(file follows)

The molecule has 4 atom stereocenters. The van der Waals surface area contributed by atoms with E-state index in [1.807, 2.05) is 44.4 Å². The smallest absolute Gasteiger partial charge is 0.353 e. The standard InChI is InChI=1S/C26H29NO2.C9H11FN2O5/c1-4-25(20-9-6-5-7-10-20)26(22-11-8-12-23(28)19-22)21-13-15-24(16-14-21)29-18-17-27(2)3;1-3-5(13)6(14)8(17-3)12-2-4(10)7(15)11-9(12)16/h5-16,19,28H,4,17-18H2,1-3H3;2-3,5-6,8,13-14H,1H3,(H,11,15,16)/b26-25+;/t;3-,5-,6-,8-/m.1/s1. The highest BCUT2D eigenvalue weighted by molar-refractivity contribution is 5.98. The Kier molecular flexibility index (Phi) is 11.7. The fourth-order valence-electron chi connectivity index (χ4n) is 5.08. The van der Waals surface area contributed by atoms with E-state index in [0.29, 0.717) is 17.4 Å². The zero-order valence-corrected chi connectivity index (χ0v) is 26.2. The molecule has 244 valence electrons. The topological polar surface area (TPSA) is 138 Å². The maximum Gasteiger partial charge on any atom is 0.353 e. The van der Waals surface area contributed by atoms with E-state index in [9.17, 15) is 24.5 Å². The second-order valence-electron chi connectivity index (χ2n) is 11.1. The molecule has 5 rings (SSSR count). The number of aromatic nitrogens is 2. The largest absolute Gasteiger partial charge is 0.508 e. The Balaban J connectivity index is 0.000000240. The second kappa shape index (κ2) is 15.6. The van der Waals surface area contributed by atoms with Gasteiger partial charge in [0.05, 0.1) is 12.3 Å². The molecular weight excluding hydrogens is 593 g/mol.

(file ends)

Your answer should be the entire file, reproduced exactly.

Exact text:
The molecule has 4 atom stereocenters. The van der Waals surface area contributed by atoms with E-state index in [1.807, 2.05) is 44.4 Å². The smallest absolute Gasteiger partial charge is 0.353 e. The standard InChI is InChI=1S/C26H29NO2.C9H11FN2O5/c1-4-25(20-9-6-5-7-10-20)26(22-11-8-12-23(28)19-22)21-13-15-24(16-14-21)29-18-17-27(2)3;1-3-5(13)6(14)8(17-3)12-2-4(10)7(15)11-9(12)16/h5-16,19,28H,4,17-18H2,1-3H3;2-3,5-6,8,13-14H,1H3,(H,11,15,16)/b26-25+;/t;3-,5-,6-,8-/m.1/s1. The highest BCUT2D eigenvalue weighted by molar-refractivity contribution is 5.98. The Kier molecular flexibility index (Phi) is 11.7. The fourth-order valence-electron chi connectivity index (χ4n) is 5.08. The van der Waals surface area contributed by atoms with E-state index in [0.29, 0.717) is 17.4 Å². The zero-order valence-corrected chi connectivity index (χ0v) is 26.2. The molecule has 244 valence electrons. The topological polar surface area (TPSA) is 138 Å². The maximum Gasteiger partial charge on any atom is 0.353 e. The van der Waals surface area contributed by atoms with E-state index in [9.17, 15) is 24.5 Å². The second-order valence-electron chi connectivity index (χ2n) is 11.1. The molecule has 5 rings (SSSR count). The number of aromatic nitrogens is 2. The largest absolute Gasteiger partial charge is 0.508 e. The Balaban J connectivity index is 0.000000240. The second kappa shape index (κ2) is 15.6. The van der Waals surface area contributed by atoms with Gasteiger partial charge in [0.05, 0.1) is 12.3 Å². The molecular weight excluding hydrogens is 593 g/mol.